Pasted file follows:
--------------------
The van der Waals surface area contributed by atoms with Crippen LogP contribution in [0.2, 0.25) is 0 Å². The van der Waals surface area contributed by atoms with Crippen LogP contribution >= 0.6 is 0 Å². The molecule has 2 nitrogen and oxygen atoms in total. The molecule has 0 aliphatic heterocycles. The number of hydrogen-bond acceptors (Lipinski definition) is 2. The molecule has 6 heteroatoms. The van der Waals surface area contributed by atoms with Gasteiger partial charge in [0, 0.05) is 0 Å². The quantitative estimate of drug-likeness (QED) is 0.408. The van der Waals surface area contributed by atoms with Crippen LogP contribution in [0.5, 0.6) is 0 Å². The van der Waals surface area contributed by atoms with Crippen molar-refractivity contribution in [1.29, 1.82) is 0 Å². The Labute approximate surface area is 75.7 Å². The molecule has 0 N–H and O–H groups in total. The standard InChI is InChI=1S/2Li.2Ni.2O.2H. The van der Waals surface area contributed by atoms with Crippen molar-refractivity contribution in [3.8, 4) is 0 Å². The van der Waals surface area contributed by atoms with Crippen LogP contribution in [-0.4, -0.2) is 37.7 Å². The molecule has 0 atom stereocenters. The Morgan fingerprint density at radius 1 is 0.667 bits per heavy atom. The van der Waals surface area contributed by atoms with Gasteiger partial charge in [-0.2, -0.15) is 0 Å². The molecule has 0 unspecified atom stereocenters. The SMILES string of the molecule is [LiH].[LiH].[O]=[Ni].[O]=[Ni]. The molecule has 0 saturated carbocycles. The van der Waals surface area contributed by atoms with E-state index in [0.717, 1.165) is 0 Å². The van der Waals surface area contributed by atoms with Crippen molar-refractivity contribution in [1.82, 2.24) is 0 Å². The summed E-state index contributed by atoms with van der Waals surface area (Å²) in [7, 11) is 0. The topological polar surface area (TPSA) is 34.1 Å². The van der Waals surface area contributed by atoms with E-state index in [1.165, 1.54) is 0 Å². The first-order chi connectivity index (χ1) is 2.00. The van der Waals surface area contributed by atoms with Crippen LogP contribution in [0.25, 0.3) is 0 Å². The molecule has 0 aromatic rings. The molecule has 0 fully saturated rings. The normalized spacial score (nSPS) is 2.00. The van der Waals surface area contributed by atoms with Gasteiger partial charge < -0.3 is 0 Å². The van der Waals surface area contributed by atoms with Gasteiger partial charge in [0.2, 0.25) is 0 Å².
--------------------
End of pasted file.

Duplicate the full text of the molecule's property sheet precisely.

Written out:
The van der Waals surface area contributed by atoms with Crippen LogP contribution in [0.2, 0.25) is 0 Å². The van der Waals surface area contributed by atoms with Crippen LogP contribution >= 0.6 is 0 Å². The molecule has 2 nitrogen and oxygen atoms in total. The molecule has 0 aliphatic heterocycles. The number of hydrogen-bond acceptors (Lipinski definition) is 2. The molecule has 6 heteroatoms. The van der Waals surface area contributed by atoms with Gasteiger partial charge in [0, 0.05) is 0 Å². The quantitative estimate of drug-likeness (QED) is 0.408. The van der Waals surface area contributed by atoms with Crippen LogP contribution in [0.5, 0.6) is 0 Å². The van der Waals surface area contributed by atoms with Crippen molar-refractivity contribution in [1.29, 1.82) is 0 Å². The Labute approximate surface area is 75.7 Å². The molecule has 0 N–H and O–H groups in total. The standard InChI is InChI=1S/2Li.2Ni.2O.2H. The van der Waals surface area contributed by atoms with Crippen molar-refractivity contribution in [3.8, 4) is 0 Å². The van der Waals surface area contributed by atoms with Crippen LogP contribution in [-0.4, -0.2) is 37.7 Å². The molecule has 0 atom stereocenters. The Morgan fingerprint density at radius 1 is 0.667 bits per heavy atom. The van der Waals surface area contributed by atoms with Gasteiger partial charge in [-0.2, -0.15) is 0 Å². The molecule has 0 unspecified atom stereocenters. The SMILES string of the molecule is [LiH].[LiH].[O]=[Ni].[O]=[Ni]. The molecule has 0 saturated carbocycles. The van der Waals surface area contributed by atoms with E-state index in [0.717, 1.165) is 0 Å². The van der Waals surface area contributed by atoms with Crippen molar-refractivity contribution in [1.82, 2.24) is 0 Å². The summed E-state index contributed by atoms with van der Waals surface area (Å²) in [7, 11) is 0. The topological polar surface area (TPSA) is 34.1 Å². The van der Waals surface area contributed by atoms with E-state index in [1.165, 1.54) is 0 Å². The first-order chi connectivity index (χ1) is 2.00. The van der Waals surface area contributed by atoms with Crippen LogP contribution in [0.25, 0.3) is 0 Å². The molecule has 0 aromatic rings. The molecule has 0 fully saturated rings. The normalized spacial score (nSPS) is 2.00. The van der Waals surface area contributed by atoms with Gasteiger partial charge < -0.3 is 0 Å². The van der Waals surface area contributed by atoms with Gasteiger partial charge in [0.2, 0.25) is 0 Å².